Short bio: Computer Scientist, FOSS supporter (read more)
Tux Machines (TM)-specific
With the new release of RR4-Linux 3.0 beta 0 and considering it didn't work here last release, I just had to try it again. It is a gorgeous liveDVD that comes with KDE 3.5 and nvidia drivers. I was so impressed with its beautiful desktop, I just had to install it onto my harddrive. But how did it do this time?
The livedvd boots first to a rather mundane screen suggesting one just hit enter, but offers some cheat codes with the press of F1. This is when the magic starts. The next thing I see is the boot splashing fading in. A wonderful effect! Gorgeous. And even if you hit Alt+F1, the verbose screen is still very pretty. Just wait til the icons come up. It uses icons later in the boot to give the user boot feedback, and they are so pretty. I couldn't get shots of those tho. You'll have to take my word for it or download it yourself.
It only took 2 days here. Well, actually, it trickled in at dial-up speeds for a day and a half, when suddenly the download rate shot up to over 300KB/sec. So, perhaps if you were interested, you'd get some descent speed.
The login screen isn't really worthy of the rest of the system, but not ugly by any stretch of the imagination. It had several desktops listed, but honestly, I didn't bother checking any of them except KDE. You'll soon discover why this review isn't really telling you too much.
The KDE desktop is still at version 3.5.0, but rr4 features a 2.6.15 kernel, xorg 7.0.0 and gcc 3.4.5. The first thing you see after logging in is a monitor/resolution configuration module. If your monitor is correctly detected, you could probably adjust your resolution, bit depth, and such. Mine wasn't, so that first boot I edited the xorg.conf and restarted X.
The desktop featured this really great colorful abstract background heavy on the blues, with transparent taskbars and panels. They used some really nice icons and a lovely lovely window decoration. Their choice of colors was tasteful. The over look and feel was just gorgeous. They've customized the launcher layout some as well. The menus seemed chocked full of handy and useful applications.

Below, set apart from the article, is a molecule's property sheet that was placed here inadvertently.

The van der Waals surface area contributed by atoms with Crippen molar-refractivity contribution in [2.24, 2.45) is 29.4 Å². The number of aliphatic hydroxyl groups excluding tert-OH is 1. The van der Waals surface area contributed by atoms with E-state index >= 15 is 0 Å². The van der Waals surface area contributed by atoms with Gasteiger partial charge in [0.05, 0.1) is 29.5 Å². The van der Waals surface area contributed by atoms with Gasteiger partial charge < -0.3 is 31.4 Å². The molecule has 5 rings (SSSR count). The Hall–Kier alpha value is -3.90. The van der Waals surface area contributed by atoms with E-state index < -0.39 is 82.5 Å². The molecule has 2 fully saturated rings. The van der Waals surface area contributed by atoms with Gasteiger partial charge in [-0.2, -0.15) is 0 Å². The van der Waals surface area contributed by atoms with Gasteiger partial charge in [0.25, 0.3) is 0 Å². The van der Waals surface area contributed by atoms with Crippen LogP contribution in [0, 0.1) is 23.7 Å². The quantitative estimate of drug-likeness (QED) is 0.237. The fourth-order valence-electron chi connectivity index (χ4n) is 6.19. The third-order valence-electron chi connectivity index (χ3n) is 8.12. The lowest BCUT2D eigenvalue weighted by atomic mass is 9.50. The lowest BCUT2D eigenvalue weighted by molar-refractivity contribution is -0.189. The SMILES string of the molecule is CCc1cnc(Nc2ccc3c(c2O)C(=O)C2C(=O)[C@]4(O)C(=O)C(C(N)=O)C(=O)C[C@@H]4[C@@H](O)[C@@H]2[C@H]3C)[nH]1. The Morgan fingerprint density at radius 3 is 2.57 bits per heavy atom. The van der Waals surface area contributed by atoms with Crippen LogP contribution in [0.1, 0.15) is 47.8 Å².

In the home directory were some handy gentoo installation guides in several formats, stage tarballs, and a portage snapshot for those wishing to install r44 in the more tradition gentoo method.
The installer is a pretty piece of software that has several install options. You can install any of the gentoo stages optimized for several architectures or copy the dvd. That's what I wanted. I already have a built-from-scratch (stage 1) gentoo install, I wanted that nice wallpaper and KDE theme! I wanted RR4 and I wanted it tonight. So when the time came to choose an install method, I chose to install the livedvd.
It began the install and got as far as wiping out my partition table before it stopped. Thank goodness that was all it could do. It did not destroy any information on the disk, as far as I can tell so far. Sure I told the installer to format the partition to get rid of the stuff on there, but there was no reason to even touch the partition table. It didn't give me the option to change filesystem, so it should have never touched the partition table. But it did. Also thank goodness I had the foresight to mail a copy of the partition table to myself and it was stored on gmail. I predicted I might need that someday with all the OS's I mess with. For a mere mortal, this could have spelled disaster. But I just called up fdisk, input the start and end block numbers, and typed "w." Waddle Waddle!
That was about as much as I cared to mess with rr4 this evening.
As a livedvd it was just wonderful. As stated, it is one of the prettiest desktops going. If you read the forums, there are plenty of users who have successfully installed rr4, but I think they all did it by stages. I glanced around quickly for any "it wiped out my hard drive" posts, but I didn't see any.
So, if you'd like a nice livedvd to carry around and use, you can't find much prettier. If you want an pretty environment from which to install gentoo in the more traditional manner (using stages), I bet it'd work. If you want to install their livedvd, I suggest you back up your partition table or at least record the block numbers! Actually, I recommend you not try that method at all. I was lucky. ...this time.